Community Foundation. The Community Foundation and IRC will continue to adjust the portfolio, respond to the market and find opportunities for improvement. Whether you are a fund holder or give to a fund, your investment in community is well managed and will yield returns— financially and in the economic opportunities created.

Joan Garety, the current IRC chair who first joined the group of volunteers in 2018, said

“Our goal is to choose investments that will provide the Community Foundation with long term reasonable returns while minimizing negative volatility. This will allow monies for grants now and in future years. The Community Foundation’s North Star is important to us and we align our investment choices to this.”

Recent progress in investment performance

Our investment consultant, who carries out the strategy set by the Investment Review Committee, has supported our goals and strengthened our ability to track performance.

Recent successes include:

Reducing fees charged by consolidating investment managers where possible, simplifying the portfolio.

Shifting our business to diverse and women-owned investment managers. In fiscal year 2021-2022, 47.5 percent of the portfolio was managed by Minority/Women-Owned Business Enterprise (MWBE) Certified Managers, up from 29.6 percent the previous year.

OUR NORTH STAR

For West Michigan to grow and prosper, we must make sure that everyone can apply their talents and creativity to fuel our future. It is only by connecting across perspectives and overcoming inequities that we can build and sustain an inclusive economy and thriving community.

Influencing the sector as a founding investor in a Minority/Women-Owned Index Fund, opening the door for other institutional investors to participate. Assets controlled by the firm have doubled since the Community Foundation’s investment.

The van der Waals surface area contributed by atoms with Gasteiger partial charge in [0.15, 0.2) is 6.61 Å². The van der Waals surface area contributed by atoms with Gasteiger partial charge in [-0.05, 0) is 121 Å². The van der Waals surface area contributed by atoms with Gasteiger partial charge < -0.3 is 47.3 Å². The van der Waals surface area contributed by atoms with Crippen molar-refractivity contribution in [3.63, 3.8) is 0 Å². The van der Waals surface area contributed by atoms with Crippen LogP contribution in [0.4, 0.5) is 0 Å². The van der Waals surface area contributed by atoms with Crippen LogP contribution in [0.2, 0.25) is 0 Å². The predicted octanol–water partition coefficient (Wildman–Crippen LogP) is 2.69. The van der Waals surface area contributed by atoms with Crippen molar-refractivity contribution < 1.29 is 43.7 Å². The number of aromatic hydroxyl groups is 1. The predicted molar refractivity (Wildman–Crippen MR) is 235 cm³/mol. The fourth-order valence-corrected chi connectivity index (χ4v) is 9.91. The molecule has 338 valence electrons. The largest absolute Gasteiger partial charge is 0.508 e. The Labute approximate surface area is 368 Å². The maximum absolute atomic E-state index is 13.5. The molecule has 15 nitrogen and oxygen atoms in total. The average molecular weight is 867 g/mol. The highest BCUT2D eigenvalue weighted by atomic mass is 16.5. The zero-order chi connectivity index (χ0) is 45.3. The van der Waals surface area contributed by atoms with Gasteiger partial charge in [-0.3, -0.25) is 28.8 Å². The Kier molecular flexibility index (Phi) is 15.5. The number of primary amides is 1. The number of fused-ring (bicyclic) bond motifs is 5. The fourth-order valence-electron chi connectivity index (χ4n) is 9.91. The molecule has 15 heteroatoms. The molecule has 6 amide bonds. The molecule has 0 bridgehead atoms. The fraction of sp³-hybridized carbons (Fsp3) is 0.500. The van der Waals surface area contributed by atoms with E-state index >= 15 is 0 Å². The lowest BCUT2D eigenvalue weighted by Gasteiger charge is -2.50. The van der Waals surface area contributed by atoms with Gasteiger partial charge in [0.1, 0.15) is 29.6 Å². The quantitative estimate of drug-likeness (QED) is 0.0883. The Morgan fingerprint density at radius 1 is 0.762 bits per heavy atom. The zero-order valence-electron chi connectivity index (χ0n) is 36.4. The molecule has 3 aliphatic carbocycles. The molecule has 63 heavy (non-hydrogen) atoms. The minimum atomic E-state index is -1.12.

PARTNERS in community | 5
A.H.S.
1 3 2

PARTNERS in Progress

Since November 2022, the following organizations were awarded grants totaling $1,110,000 from unrestricted and Field of Interest funds.

AQUME Foundation, $10,000

This grant award supports AQUME Foundation’s work to establish and provide in-depth resources to communities of color to learn about and create intergenerational wealth. They do this through philanthropy, estate planning, hands-on educational workshops, networking, BIPOC leadership cultivation and more.

Coalition for Community Owned Safety, $10,000

Through educational events, the Coalition for Community Owned safety raises awareness about the City of Grand Rapids’ collective public safety problems, the community’s story and residents’ solutions for those problems.

Grand Rapids African American Health Institute, $150,000

This grant supports I Belong Strong, a new program from GRAAHI. It provides resources supporting culturally-competent mental health services to Black veterans in Kent County who are recovering from mental illnesses and substance use disorders. This partnership was made possible by the Cecilia Hoagland Fund for Local Veterans.

Has Heart Coffee Shop, $150,000

Has Heart Coffee Shop was awarded this grant to open and operate a coffee shop and creative studio for veterans at Veterans Memorial Park. This partnership was made possible by the Cecilia Hoagland Fund for Local Veterans.

Hero’s Corner Grand Rapids, $175,000

Hero’s Corner Grand Rapids is a sober drop-in place where veterans feel at home. This grant provides HCGR with operating support to provide veterans with mental health services, resource navigation, social engagements and fellowship, addiction resources and sober self-help avenues. This partnership was made possible by the Cecilia Hoagland Fund for Local Veterans.